Since 2015, Sophie has taken part in several campaigns and public speaking events to raise awareness for victims of rape and sexual assault.

She explains: ‘My first public speaking event was in May 2015 at the Children Have Rights In Society (CHRIS) rally in London.

‘I have also spoken at three events at Guildhall Square and we were planning on doing them on the 10th of every month.

‘We shared our own stories and offered a non-judgmental space for people to talk.’

Sophie has found that getting her thoughts and feelings down on paper has been very ‘therapeutic’ and she is hoping to publish a book in the future.

‘While no proper therapeutic interventions ever helped me, I use helping others and sharing my story as my therapy.’

Since moving to Portsmouth in the summer of 2019, Sophie has dedicated a lot of her time to the community. ‘My friend and I have been doing voluntary work throughout the pandemic,’ explains Sophie.

‘We ran an appeal for those in need and managed to get donations for everything from wrapping paper to presents.

‘At Christmas we managed to help 82 children from 52 families. ‘

She adds that during lockdown they ran a home-school appeal where people donated textbooks.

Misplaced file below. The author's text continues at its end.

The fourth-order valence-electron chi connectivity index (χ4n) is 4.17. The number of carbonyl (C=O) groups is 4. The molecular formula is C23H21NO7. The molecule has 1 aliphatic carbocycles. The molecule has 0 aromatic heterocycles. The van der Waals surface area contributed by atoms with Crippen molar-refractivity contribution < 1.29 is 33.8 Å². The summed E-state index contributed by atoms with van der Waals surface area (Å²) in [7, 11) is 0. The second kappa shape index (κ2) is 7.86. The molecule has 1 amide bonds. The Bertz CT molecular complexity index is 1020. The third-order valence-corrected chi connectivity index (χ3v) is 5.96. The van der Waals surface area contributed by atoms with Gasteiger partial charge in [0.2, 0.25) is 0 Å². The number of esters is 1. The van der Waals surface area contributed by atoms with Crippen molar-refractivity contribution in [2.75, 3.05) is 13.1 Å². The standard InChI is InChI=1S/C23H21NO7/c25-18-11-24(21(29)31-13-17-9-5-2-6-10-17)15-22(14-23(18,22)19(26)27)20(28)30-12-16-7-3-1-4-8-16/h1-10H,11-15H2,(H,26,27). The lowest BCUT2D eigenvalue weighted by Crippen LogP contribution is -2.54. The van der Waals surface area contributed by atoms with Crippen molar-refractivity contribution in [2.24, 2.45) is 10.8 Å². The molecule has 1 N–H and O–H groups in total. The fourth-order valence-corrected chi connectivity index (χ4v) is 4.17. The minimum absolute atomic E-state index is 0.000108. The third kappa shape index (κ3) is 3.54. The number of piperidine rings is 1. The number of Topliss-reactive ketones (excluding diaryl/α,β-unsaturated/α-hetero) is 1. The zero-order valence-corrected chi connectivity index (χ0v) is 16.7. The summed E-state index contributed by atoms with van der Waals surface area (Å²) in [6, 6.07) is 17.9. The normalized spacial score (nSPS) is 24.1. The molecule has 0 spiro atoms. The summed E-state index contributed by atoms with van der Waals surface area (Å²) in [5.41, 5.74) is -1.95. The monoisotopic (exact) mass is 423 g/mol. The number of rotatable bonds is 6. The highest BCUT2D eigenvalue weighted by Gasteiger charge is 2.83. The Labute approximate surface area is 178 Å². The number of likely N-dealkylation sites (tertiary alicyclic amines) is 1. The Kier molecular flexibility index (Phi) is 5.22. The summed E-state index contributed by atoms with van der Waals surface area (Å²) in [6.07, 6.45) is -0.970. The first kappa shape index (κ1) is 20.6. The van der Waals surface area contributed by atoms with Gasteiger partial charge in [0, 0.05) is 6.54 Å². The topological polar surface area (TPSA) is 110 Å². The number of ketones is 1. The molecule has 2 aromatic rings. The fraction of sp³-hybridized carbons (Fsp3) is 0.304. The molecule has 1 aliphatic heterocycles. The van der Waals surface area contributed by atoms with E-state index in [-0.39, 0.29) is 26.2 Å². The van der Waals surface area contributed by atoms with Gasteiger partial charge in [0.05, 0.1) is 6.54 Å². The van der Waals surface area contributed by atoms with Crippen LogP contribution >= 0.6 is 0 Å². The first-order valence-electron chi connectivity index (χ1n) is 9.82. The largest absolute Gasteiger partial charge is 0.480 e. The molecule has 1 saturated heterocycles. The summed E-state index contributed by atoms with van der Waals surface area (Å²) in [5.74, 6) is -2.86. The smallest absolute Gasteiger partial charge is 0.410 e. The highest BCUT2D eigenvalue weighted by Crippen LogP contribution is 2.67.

‘My friend and I collect all the donations and then distribute them to the community. We have also had donations from Asda and Morrisons.’

Looking to the future, Sophie hopes to make a difference to families in the city, while continuing to raise awareness for victims. She says: ‘I talk about my story because I want to show people how you can get through it.

‘I couldn’t imagine being without my children and as a mother, I couldn’t think of anything worse than them having to go through what happened to me.

‘Growing up with my nan who wasn’t very well, I didn’t have a lot. But for my children, I give them all the love and protection I can.

‘I will never hide what’s happened to me from them.

‘None of my recovery process and work I do now would have even been possible without the love and support from my partner and my children, and the overwhelming support and encouragement from my partner and friends.’